With economy continuing to suck. I don't see much in the next few months that will change the narrative in favor of Democrats. Even if the economy starts to dramatically turn, it probably would be next year before people really start to notice.
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matt
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PostPosted: Wed Jul 14, 2010 2:02 pm    Post subject: Reply with quote

Rational and respectful might be asking too much... Embarassed

I'm unsure as to whether or not Gibbs should have said that enough seats are in play for the GOP to take the House. Midterm elections almost always heavily favor the minority party. They are usually more pissed off and motivated. The Democratic Party needs to keep their people motivated so a little fire is needed.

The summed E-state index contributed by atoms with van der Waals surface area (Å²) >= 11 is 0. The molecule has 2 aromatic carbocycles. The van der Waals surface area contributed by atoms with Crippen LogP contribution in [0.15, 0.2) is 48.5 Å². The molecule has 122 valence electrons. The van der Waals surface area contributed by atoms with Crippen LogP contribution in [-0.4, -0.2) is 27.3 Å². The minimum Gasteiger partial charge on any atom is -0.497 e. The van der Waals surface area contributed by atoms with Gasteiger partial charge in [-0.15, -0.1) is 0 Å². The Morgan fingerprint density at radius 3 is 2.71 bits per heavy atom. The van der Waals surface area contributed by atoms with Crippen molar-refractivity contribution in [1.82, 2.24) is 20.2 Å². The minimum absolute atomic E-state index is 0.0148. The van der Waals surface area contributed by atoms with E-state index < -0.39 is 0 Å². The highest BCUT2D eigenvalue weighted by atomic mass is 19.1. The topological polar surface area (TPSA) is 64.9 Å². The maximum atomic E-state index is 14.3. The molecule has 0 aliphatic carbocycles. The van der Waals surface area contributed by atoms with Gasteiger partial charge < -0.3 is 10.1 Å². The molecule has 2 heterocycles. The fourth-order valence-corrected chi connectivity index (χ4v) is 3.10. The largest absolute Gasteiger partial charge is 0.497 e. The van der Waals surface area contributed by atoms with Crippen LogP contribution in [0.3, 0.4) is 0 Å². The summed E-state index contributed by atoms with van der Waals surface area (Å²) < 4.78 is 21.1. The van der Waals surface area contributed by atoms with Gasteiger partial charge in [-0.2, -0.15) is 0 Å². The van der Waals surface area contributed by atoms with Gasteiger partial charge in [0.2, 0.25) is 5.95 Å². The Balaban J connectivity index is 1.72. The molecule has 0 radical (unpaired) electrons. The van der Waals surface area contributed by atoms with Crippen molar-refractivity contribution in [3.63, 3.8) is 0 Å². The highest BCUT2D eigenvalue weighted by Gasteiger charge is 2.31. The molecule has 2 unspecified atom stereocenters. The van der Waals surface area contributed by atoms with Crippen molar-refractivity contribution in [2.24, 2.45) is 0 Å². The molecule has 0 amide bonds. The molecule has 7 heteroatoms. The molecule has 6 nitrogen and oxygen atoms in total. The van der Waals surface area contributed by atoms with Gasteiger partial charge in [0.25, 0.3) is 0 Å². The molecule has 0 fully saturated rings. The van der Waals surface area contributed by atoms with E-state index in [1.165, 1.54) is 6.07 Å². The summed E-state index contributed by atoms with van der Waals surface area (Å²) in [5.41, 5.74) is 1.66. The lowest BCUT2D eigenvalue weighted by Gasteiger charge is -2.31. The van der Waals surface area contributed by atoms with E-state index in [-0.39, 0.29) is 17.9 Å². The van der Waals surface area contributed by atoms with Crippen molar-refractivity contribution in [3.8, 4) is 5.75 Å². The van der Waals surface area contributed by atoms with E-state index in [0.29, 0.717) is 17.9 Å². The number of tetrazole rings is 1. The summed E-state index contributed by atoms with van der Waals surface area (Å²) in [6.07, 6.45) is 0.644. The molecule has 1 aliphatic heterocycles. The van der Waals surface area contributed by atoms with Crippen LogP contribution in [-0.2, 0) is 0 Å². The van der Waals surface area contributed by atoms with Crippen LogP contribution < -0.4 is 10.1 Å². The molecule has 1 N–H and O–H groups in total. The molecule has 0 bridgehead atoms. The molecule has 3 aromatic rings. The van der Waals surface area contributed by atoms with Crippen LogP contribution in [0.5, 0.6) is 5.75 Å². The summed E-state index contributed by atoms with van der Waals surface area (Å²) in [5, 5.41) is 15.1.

As for what's coming, I don't think the GOP will take the House, 50 seats is just a lot. Five seats is reasonable for the Senate.

Redistricting is such a ridiculous process. We have the technology nowdays to take all human bias out of it yet we still allow partisans to draw the maps. How does that make sense? Why can't we just set up a program that uses population data to draw the boundaries?
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PostPosted: Wed Jul 14, 2010 2:48 pm    Post subject: Reply with quote

matt wrote:

Redistricting is such a ridiculous process. We have the technology nowdays to take all human bias out of it yet we still allow partisans to draw the maps. How does that make sense? Why can't we just set up a program that uses population data to draw the boundaries?


Would never work in the U.S.... where politicians' main priority is always to hold on to their phoney baloney jobs.